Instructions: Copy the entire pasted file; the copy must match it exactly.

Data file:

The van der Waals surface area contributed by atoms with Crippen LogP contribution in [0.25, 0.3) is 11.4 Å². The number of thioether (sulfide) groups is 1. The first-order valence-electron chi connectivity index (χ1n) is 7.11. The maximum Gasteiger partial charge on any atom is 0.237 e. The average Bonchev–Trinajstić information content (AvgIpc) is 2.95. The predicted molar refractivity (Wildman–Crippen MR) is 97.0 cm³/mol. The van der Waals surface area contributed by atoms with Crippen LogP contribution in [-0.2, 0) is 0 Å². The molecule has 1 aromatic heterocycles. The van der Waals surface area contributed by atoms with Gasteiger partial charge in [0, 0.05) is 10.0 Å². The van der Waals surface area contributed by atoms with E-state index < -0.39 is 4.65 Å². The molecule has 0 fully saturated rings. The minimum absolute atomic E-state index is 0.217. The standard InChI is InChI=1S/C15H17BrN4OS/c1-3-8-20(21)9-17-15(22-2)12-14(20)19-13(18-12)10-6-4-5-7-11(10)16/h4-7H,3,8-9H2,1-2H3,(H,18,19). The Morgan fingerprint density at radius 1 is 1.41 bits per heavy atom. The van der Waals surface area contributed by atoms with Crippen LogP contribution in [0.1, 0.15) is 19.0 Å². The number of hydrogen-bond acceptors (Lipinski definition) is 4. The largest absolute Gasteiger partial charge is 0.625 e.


The van der Waals surface area contributed by atoms with Crippen LogP contribution in [0.25, 0.3) is 11.4 Å². The number of thioether (sulfide) groups is 1. The first-order valence-electron chi connectivity index (χ1n) is 7.11. The maximum Gasteiger partial charge on any atom is 0.237 e. The average Bonchev–Trinajstić information content (AvgIpc) is 2.95. The predicted molar refractivity (Wildman–Crippen MR) is 97.0 cm³/mol. The van der Waals surface area contributed by atoms with Crippen LogP contribution in [-0.2, 0) is 0 Å². The molecule has 1 aromatic heterocycles. The van der Waals surface area contributed by atoms with Gasteiger partial charge in [0, 0.05) is 10.0 Å². The van der Waals surface area contributed by atoms with E-state index < -0.39 is 4.65 Å². The molecule has 0 fully saturated rings. The minimum absolute atomic E-state index is 0.217. The standard InChI is InChI=1S/C15H17BrN4OS/c1-3-8-20(21)9-17-15(22-2)12-14(20)19-13(18-12)10-6-4-5-7-11(10)16/h4-7H,3,8-9H2,1-2H3,(H,18,19). The Morgan fingerprint density at radius 1 is 1.41 bits per heavy atom. The van der Waals surface area contributed by atoms with Crippen LogP contribution in [0.1, 0.15) is 19.0 Å². The number of hydrogen-bond acceptors (Lipinski definition) is 4. The largest absolute Gasteiger partial charge is 0.625 e.